He began experiencing what he thought was a bad case of the flu. Daily migraines, fever, nausea, fatigue and a ringing in his ears (tinnitus) accompanied constant aches and pains. He suffered from dizziness and had difficulty concentrating. His family doctor diagnosed a sinus infection.
Over the next six months 18 doctors, internists and neurologists examined Manten as he launched a frantic effort to find out what was wrong. At one point he was told his problems were all in his head. Along the way he was tested three times for Lyme disease, an illness caused by the bacterium Borrelia burgdorferi, which is transmitted by certain types of ticks.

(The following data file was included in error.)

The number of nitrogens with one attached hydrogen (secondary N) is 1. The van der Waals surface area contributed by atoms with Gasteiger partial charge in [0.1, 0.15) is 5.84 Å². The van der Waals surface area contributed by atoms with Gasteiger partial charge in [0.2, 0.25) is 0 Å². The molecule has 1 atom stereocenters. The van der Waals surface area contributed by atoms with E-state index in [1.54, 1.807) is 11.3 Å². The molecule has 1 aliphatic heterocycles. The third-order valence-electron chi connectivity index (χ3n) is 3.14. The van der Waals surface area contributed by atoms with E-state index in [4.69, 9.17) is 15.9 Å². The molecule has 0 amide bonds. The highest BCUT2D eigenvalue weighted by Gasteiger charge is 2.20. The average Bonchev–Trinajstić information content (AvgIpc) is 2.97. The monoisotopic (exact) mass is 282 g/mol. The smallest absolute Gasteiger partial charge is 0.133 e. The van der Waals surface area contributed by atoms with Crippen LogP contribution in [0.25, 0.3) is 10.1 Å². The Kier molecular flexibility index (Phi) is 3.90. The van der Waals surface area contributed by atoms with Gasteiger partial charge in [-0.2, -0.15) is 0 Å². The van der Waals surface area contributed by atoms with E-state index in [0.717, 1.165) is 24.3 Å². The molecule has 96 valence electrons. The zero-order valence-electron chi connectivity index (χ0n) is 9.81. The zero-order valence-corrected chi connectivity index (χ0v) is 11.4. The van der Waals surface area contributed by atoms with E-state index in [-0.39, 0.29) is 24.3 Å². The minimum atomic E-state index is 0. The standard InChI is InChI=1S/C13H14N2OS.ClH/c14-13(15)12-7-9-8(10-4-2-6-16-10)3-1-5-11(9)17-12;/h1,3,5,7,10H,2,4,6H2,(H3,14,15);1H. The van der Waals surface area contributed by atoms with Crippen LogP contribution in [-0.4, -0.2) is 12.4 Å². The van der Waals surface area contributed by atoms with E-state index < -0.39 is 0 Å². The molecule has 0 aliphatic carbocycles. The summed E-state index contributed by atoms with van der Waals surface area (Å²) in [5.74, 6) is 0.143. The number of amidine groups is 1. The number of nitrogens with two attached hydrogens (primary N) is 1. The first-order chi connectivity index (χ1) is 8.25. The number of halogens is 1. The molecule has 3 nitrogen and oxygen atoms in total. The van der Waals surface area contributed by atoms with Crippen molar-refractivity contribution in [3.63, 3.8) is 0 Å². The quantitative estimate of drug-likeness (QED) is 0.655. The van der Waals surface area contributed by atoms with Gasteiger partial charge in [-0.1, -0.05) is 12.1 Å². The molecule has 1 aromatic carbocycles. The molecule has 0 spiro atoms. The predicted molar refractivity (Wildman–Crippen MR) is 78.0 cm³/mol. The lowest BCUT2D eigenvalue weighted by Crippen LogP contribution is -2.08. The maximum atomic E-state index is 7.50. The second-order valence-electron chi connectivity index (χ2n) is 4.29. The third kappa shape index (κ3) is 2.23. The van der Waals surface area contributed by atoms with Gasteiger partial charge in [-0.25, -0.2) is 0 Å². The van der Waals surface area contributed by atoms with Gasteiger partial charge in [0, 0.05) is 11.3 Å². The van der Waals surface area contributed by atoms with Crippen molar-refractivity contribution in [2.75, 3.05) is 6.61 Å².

But the ELISA (enzyme-linked immunosorbent serum assay) tests, the standard first-level test for Lyme in Canada, were negative. Most Canadian doctors will not order a second test, called the Western Blot, which some consider more accurate.